IUDs: Now for Emergencies?

The Copper IUD as a form of emergency contraception? Researchers say it's almost 100% effective at preventing pregnancy if inserted five days after unprotected sex. But, honestly, is it feasible for most women to run to their doctor and have an IUD inserted "asap"?!

According to the results of a study undertaken in China by the National Research Institute for Family Planning, the Copper IUD (sold under the name ParaGard in the United States) can be an excellent emergency contraceptive if inserted within five days of unprotected sex.

Researchers followed 2000 women who came to eighteen different clinics around the country for emergency contraception, within the five day window, and then were implanted with the Copper IUD. Women returned for follow-up visits, according to the study published in BJOG (an international journal of obstetrics and gynecology), at 1, 3 and 12 months post-insertion. Prior to or at the first follow-up visit, not one woman (all but 70 women returned) had become pregnant.

Women involved in the study did report some side effects: increased menstrual bleeding and menstrual disturbances (however vague that might be). Twenty-nine women “experienced a difficult IUD insertion process, requiring local anaesthesia or prophylactic antibiotics,” notes the study.

It’s an interesting find.

The old kid on the block, Plan B, the brand name for the emergency contraceptive (EC) pills sold in the United States, is effective at preventing pregnancy in 1 out of 100 pregnancies. Women have been encouraged to keep them “on hand” or in their medicine cabinet so, if there comes a time when they do need them, they do not need to struggle with finding a pharmacy open and available as soon as possible or finding a pharmacy that won’t judge or refuse to sell the pills to you. A recent study concluded that though women who keep EC on hand are not as likely to use the pills as previously thought, it is still an important option for women to have.

But how likely is it that a woman who is in immediate need of emergency contraception would actually choose to undergo insertion of an IUD into her uterus, have access to a health provider in a timely manner or be able to afford the “option,”  in order to make use of this successful form of emergency contraception?

From a Reuters article on the study:

“…despite the benefits of Copper T, it’s not easy to get for many women seeking emergency contraception in the United States. One deterrent is that while women 17 and over can buy Plan B over-the-counter at a pharmacy, Copper T must be inserted by a doctor – an extra step for women who only have a window of time when emergency contraception can work.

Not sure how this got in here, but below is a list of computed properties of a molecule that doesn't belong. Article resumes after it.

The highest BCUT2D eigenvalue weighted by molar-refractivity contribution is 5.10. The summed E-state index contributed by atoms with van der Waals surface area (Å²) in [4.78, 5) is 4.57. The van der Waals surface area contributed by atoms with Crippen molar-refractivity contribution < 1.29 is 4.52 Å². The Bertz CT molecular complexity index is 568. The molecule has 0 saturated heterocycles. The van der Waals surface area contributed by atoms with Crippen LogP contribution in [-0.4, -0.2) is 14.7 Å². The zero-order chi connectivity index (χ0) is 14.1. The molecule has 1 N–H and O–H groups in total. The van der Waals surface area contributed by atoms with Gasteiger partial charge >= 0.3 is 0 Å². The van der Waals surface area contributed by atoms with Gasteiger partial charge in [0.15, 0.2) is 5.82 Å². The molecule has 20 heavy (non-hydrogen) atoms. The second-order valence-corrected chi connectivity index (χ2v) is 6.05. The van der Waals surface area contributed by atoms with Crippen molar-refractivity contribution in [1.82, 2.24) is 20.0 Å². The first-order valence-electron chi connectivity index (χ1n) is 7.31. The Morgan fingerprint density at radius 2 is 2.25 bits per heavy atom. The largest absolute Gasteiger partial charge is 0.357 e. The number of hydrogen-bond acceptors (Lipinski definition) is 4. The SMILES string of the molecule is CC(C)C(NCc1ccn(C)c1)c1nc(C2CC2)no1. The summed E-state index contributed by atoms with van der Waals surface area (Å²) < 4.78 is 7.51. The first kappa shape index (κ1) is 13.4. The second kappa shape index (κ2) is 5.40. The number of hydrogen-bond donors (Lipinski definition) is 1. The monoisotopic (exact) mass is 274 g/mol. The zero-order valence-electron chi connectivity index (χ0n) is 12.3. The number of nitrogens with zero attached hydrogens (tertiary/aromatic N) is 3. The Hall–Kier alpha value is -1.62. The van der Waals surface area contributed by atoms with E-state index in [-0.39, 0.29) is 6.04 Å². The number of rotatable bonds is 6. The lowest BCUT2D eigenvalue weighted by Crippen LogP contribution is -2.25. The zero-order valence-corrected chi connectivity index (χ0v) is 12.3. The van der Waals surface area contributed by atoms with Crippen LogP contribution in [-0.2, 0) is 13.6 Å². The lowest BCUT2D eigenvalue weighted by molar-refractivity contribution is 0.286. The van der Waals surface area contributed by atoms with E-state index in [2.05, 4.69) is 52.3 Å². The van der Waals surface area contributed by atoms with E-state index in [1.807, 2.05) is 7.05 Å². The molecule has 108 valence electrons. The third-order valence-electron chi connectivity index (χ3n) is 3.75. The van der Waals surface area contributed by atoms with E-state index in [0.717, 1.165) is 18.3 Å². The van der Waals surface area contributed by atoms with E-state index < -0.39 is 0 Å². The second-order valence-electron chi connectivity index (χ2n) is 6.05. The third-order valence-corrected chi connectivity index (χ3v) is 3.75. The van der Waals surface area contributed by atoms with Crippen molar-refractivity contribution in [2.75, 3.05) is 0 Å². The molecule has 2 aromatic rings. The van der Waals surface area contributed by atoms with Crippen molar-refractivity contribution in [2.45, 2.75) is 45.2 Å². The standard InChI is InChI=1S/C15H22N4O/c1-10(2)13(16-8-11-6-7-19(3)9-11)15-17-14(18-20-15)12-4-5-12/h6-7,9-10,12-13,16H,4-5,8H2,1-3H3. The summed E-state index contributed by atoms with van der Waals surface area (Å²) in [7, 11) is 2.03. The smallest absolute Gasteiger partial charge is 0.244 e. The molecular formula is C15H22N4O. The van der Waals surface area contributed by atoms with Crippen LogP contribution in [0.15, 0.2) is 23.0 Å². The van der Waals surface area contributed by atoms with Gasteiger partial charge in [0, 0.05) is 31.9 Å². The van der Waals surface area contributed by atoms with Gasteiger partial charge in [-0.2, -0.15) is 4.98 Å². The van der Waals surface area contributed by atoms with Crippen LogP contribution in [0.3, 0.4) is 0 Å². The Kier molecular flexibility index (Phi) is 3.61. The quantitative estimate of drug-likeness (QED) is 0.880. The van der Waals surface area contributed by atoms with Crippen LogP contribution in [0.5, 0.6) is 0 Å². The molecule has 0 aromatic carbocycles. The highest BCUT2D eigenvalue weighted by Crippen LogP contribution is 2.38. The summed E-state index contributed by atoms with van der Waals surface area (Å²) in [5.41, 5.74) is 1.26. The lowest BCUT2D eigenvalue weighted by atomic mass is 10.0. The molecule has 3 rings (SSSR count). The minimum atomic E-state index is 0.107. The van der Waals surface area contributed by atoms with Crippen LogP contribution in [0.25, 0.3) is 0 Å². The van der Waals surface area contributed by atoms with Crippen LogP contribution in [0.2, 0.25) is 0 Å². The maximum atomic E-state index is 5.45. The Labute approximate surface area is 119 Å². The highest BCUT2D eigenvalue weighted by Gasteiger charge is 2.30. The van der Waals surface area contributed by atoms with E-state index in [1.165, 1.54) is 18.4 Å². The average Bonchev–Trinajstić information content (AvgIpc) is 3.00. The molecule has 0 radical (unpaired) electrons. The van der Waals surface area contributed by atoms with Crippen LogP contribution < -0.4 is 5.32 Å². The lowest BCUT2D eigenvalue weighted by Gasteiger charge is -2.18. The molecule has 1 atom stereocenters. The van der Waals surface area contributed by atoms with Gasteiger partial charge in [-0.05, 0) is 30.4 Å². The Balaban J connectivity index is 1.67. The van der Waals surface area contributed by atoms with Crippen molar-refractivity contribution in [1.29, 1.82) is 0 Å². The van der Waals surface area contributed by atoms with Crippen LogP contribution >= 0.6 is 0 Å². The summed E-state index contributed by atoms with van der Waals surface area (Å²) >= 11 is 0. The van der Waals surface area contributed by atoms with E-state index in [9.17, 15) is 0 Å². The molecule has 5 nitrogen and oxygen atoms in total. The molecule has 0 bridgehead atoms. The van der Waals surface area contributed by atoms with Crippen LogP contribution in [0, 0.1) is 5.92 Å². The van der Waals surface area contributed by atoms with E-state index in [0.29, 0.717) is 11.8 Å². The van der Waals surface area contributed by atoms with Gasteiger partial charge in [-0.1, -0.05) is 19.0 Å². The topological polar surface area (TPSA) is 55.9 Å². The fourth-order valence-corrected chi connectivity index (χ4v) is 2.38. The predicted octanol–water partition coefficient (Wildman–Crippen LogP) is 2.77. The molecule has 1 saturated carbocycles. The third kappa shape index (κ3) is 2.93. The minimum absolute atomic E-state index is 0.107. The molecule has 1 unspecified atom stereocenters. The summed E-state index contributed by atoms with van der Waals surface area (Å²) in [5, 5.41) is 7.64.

“The issue,” Godfrey said, “is immediate access. In the U.S. it’s easier just to go to a pharmacy.”

And while Plan B runs for about $50 off the shelf, Godfrey said that depending on her insurance a woman could pay more than $500 to have Copper T inserted. “Cost could certainly be prohibitive,” she said.”

There are two different IUDs sold in the United States, currently. The hormonal IUD, sold under the brand name Mirena continually releases hormones into your body for up to five years; and the Copper IUD. Both work to prevent fertilization of an egg or to create an inhospitable environment for a fertilized egg to attach to the uterine wall.

The IUD is a more permanent form of birth control so if you use have one inserted, it’s a one-time only occurrence (or at least a one-time every 5-10 years occurrence). While these sorts of studies are important from an efficacy perspective, they don’t take into account the reality of women’s lives. What are the real benefits of a study such as this one if most women cannot ultimately make use of the results?

Dr. James Trussell, a long-time proponent for emergency contraception, and head of the Office of Population Research at Princeton University was quoted as saying,

“It’s too bad it’s [Copper IUD] not used more often…If there were many, many more IUD insertions rather than emergency contraception pills (used), it certainly would have an impact on lowering pregnancy rates and abortion.”

And while I cannot argue with his logic, it’s the realistic implementation in women’s lives with which I take issue. It seems to me that if we look at women’s lives first and see how we can best address unplanned pregnancy rates given, well, the givens then we can “impact” said rates much more effectively.

I’m sorry if I’m short sighted here but the IUD, while effective at preventing pregnancy, is not the right method of birth control for every woman. Here’s a basic run-down, from Planned Parenthood, on when you shouldn’t use the IUD:

You should not use an IUD if you:

  • have had a pelvic infection following either childbirth or an abortion in the past three months
  • have or may have a sexually transmitted infection or other pelvic infection
  • think you might be pregnant
  • have cervical cancer that hasn’t been treated
  • have cancer of the uterus
  • have unexplained bleeding in your vagina
  • have pelvic tuberculosis
  • have a uterine perforation during IUD insertion

There’s a lot of room between thinking “you may have” an STI and finding out for sure. Would a doctor insert an “emergency” IUD in that case? What about not knowing if you have cervical cancer or not? Would a woman be honest about her symptoms if she were so intent on preventing pregnancy and getting an IUD put in place? This is a long list of “ifs” to me. I’m not discounting the IUD as a form of EC but I’m not sure this study would be enough to persuade me that inserting an IUD so swiftly is a bright idea, unless the woman has already done her research and was planning on having one inserted anyway.